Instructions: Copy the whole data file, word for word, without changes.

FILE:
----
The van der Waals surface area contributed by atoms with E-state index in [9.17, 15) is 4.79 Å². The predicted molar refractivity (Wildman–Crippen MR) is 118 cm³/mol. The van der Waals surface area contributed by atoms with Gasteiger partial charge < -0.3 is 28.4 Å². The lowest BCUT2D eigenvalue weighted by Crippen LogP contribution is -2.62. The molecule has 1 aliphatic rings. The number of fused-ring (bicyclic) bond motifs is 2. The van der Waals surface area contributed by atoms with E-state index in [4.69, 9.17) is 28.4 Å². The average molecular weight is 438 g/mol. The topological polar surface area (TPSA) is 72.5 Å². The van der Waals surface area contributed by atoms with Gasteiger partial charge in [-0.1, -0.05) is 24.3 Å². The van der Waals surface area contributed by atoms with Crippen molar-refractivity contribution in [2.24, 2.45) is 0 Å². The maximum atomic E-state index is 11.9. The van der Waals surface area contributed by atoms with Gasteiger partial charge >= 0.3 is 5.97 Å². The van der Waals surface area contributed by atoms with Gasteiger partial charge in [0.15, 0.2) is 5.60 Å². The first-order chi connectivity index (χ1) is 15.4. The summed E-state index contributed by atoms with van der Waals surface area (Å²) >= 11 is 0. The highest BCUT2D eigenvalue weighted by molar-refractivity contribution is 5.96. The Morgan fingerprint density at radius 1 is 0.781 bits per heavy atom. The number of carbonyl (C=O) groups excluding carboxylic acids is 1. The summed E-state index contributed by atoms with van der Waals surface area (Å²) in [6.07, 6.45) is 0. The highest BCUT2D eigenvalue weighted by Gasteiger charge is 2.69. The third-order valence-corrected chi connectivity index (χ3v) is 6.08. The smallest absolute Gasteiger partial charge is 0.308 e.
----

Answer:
The van der Waals surface area contributed by atoms with E-state index in [9.17, 15) is 4.79 Å². The predicted molar refractivity (Wildman–Crippen MR) is 118 cm³/mol. The van der Waals surface area contributed by atoms with Gasteiger partial charge < -0.3 is 28.4 Å². The lowest BCUT2D eigenvalue weighted by Crippen LogP contribution is -2.62. The molecule has 1 aliphatic rings. The number of fused-ring (bicyclic) bond motifs is 2. The van der Waals surface area contributed by atoms with E-state index in [4.69, 9.17) is 28.4 Å². The average molecular weight is 438 g/mol. The topological polar surface area (TPSA) is 72.5 Å². The van der Waals surface area contributed by atoms with Gasteiger partial charge in [-0.1, -0.05) is 24.3 Å². The van der Waals surface area contributed by atoms with Crippen molar-refractivity contribution in [2.24, 2.45) is 0 Å². The maximum atomic E-state index is 11.9. The van der Waals surface area contributed by atoms with Gasteiger partial charge >= 0.3 is 5.97 Å². The van der Waals surface area contributed by atoms with Gasteiger partial charge in [0.15, 0.2) is 5.60 Å². The first-order chi connectivity index (χ1) is 15.4. The summed E-state index contributed by atoms with van der Waals surface area (Å²) >= 11 is 0. The highest BCUT2D eigenvalue weighted by molar-refractivity contribution is 5.96. The Morgan fingerprint density at radius 1 is 0.781 bits per heavy atom. The number of carbonyl (C=O) groups excluding carboxylic acids is 1. The summed E-state index contributed by atoms with van der Waals surface area (Å²) in [6.07, 6.45) is 0. The highest BCUT2D eigenvalue weighted by Gasteiger charge is 2.69. The third-order valence-corrected chi connectivity index (χ3v) is 6.08. The smallest absolute Gasteiger partial charge is 0.308 e.